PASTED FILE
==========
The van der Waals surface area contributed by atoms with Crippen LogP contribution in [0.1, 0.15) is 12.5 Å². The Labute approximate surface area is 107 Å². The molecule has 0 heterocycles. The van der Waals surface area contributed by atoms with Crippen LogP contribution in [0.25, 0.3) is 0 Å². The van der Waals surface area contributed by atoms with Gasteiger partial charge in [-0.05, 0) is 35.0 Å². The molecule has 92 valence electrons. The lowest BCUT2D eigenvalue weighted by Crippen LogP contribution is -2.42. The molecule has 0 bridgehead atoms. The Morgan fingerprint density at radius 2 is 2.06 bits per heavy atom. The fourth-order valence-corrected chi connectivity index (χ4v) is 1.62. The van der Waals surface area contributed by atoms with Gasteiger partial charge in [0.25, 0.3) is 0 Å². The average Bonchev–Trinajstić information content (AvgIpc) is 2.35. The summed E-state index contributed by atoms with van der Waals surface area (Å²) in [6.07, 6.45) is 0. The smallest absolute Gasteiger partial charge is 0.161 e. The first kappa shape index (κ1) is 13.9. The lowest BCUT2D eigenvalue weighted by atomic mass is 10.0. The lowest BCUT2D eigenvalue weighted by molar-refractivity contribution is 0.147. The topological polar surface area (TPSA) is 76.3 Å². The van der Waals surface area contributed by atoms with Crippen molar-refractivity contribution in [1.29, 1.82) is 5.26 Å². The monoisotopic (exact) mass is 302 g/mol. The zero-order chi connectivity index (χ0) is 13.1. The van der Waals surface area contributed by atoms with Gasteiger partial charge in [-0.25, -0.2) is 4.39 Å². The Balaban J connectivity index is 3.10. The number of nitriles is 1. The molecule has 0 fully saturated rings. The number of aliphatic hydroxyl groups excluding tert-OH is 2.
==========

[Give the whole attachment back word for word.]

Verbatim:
The van der Waals surface area contributed by atoms with Crippen LogP contribution in [0.1, 0.15) is 12.5 Å². The Labute approximate surface area is 107 Å². The molecule has 0 heterocycles. The van der Waals surface area contributed by atoms with Crippen LogP contribution in [0.25, 0.3) is 0 Å². The van der Waals surface area contributed by atoms with Gasteiger partial charge in [-0.05, 0) is 35.0 Å². The molecule has 92 valence electrons. The lowest BCUT2D eigenvalue weighted by Crippen LogP contribution is -2.42. The molecule has 0 bridgehead atoms. The Morgan fingerprint density at radius 2 is 2.06 bits per heavy atom. The fourth-order valence-corrected chi connectivity index (χ4v) is 1.62. The van der Waals surface area contributed by atoms with Gasteiger partial charge in [0.25, 0.3) is 0 Å². The average Bonchev–Trinajstić information content (AvgIpc) is 2.35. The summed E-state index contributed by atoms with van der Waals surface area (Å²) in [6.07, 6.45) is 0. The smallest absolute Gasteiger partial charge is 0.161 e. The first kappa shape index (κ1) is 13.9. The lowest BCUT2D eigenvalue weighted by atomic mass is 10.0. The lowest BCUT2D eigenvalue weighted by molar-refractivity contribution is 0.147. The topological polar surface area (TPSA) is 76.3 Å². The van der Waals surface area contributed by atoms with Crippen molar-refractivity contribution in [1.29, 1.82) is 5.26 Å². The monoisotopic (exact) mass is 302 g/mol. The zero-order chi connectivity index (χ0) is 13.1. The van der Waals surface area contributed by atoms with Gasteiger partial charge in [-0.25, -0.2) is 4.39 Å². The Balaban J connectivity index is 3.10. The number of nitriles is 1. The molecule has 0 fully saturated rings. The number of aliphatic hydroxyl groups excluding tert-OH is 2.